Croton Water Treatment Plant
Tully Construction Co., Inc. has completed the largest single construction contract ($1.3bn) in New York's history, JV with Skanska Northeast. When the Croton water filtration plant entered service it brought an end to a long, and at times controversial, saga which began back in 1989. The plant represents a significant step in improving the water quality of the one million New Yorkers who rely on the Croton water system – the city's oldest – which first began service in 1842. Being built entirely underground and requiring deep excavation and extensive rock boring to provide the necessary water tunnels, the fourstorey plant will ultimately treat around 1.2 million cubic metres a day. This represents roughly 10% of New York's daily requirement – though the plant will be able to increase its throughput to supply around 30% in times of drought or severe need. The construction contract amount was for $1.3bn. By July 2009, excavation of the two treated water tunnels, concrete arrangement for lining the raw water tunnel and installation of mechanical piping and electrical work at the site were completed. Off-site work at the treated water shafts at one of the reservoirs of the Croton system, Jerome Park Reservoir, was also undertaken. Construction of the two treated water tunnels, with a combined length of 2.42km, and the 268m raw water tunnel was completed in February 2011. A tunnel boring machine was used to excavate the twin treated water tunnels, while the raw water tunnel was drilled through 268m of rock.
The water filtration plant
The processes to be used are largely conventional and well established, with water arriving at the plant undergoing the usual regime of pretreatment stages – mixing / coagulation, flocculation and chemical balancing. Flocculation will be a two-stage process, with a minimum 144- second period for each stage. Treatment itself will involve stacked dissolved air floatation (DAF) / filtration – the combination of a DAF loading rate of 50gpm and a dual media filter containing 60cm anthracite, 30cm sand being chosen to optimise particulate removal. DAF sludge skimmed solids will be dewatered by centrifuge before disposal. The filtered water is then disinfected by treatment with UV and chlorine. After treatment, the water will be chemically adjusted as required and subsequently dosed with orthophosphate for corrosion control and hydrofluorosilicic acid to add fluoride. The main construction houses the treatment plant itself, administration offices and an on-site laboratory, and additionally includes chemical storage and facilities for process residuals and backwash water, together with the necessary ancillary electricals, SCADA and piping. Associated work will provide a raw water tunnel from the New Croton Aqueduct, with a pumping station and wet well, corresponding pumping arrangements for treated water and a second tunnel linking to the city's distribution network.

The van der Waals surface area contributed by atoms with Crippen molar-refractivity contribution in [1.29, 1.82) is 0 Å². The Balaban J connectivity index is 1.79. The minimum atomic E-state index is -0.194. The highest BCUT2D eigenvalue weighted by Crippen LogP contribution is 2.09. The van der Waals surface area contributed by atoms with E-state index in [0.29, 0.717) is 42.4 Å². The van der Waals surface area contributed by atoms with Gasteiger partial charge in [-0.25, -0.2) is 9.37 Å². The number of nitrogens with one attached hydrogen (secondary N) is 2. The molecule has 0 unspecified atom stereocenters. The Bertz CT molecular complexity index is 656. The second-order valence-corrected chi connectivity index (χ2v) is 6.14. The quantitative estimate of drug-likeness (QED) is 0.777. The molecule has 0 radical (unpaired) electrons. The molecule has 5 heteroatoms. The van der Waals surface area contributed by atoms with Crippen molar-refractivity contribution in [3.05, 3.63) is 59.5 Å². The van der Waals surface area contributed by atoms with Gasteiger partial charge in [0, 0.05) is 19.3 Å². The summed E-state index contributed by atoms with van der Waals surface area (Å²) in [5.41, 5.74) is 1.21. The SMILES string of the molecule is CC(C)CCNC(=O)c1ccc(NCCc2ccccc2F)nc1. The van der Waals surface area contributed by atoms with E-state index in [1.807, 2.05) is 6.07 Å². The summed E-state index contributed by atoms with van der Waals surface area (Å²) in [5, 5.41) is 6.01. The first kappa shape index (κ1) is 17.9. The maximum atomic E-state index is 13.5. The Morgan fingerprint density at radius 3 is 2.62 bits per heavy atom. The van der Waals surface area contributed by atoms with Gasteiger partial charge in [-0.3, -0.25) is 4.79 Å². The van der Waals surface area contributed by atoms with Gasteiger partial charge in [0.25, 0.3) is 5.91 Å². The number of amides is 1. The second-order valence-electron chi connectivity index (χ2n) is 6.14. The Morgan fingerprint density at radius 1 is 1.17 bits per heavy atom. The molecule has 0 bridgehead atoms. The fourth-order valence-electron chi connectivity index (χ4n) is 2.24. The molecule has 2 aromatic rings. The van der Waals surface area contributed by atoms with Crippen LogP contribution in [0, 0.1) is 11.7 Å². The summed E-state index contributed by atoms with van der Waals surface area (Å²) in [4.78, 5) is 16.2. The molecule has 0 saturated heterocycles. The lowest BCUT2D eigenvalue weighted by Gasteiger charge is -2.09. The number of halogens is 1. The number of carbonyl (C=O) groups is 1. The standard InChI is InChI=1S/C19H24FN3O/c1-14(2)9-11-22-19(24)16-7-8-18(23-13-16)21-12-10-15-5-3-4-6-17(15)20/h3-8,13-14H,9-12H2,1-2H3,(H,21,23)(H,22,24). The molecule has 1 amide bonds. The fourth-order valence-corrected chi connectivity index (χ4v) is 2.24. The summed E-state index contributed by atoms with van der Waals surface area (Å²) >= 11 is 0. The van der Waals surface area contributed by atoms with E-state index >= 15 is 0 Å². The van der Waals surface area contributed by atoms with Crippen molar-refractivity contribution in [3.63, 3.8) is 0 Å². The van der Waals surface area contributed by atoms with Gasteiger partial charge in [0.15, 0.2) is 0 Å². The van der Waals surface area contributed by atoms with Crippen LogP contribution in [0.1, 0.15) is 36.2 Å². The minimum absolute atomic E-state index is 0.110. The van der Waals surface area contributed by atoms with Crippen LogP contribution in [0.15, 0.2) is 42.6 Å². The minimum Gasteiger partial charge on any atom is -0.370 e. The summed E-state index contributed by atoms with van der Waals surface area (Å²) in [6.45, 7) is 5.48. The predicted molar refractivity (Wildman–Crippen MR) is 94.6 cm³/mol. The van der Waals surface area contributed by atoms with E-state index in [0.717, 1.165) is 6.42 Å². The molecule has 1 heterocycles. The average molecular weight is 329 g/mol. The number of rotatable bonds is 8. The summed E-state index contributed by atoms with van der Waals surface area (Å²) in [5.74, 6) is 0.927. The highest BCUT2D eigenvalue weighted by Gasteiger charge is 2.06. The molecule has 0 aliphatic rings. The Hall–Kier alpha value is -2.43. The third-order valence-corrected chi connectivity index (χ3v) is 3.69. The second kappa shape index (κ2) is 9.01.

The whole system will call for the provision of ovation controllers, 12 workstations, four operator interfaces and a variety of 'smart' devices, including magnetic flow-meters, pressure and temperature sensor / transmitters and automatic chlorination analysers. To ensure the full integration of the whole facility, the contract also extends to providing the hardware, network design and maintenance of the administration buildings. The new plant is to be the first WTP actually located within New York's boroughs, being constructed at a 12-acre site within Van Cortlandt Park beneath the Mosholu Golf Course in the Bronx – with ten acres being turned back into a municipal golf course on completion. This inevitably poses some serious construction challenges, including the need to drill, blast and excavate more than 730,000m³ of rock and soil. The final excavation will be 150m × 180m in footprint and lie 30m down in the underlying rock. The two treated water tunnels and a raw tunnel have been constructed to transport water into and out of the filtration system. Originally intended to filter and disinfect 1.1 million cubic metres daily, the additional 100,000m³ a day appeared as part of the latest contract.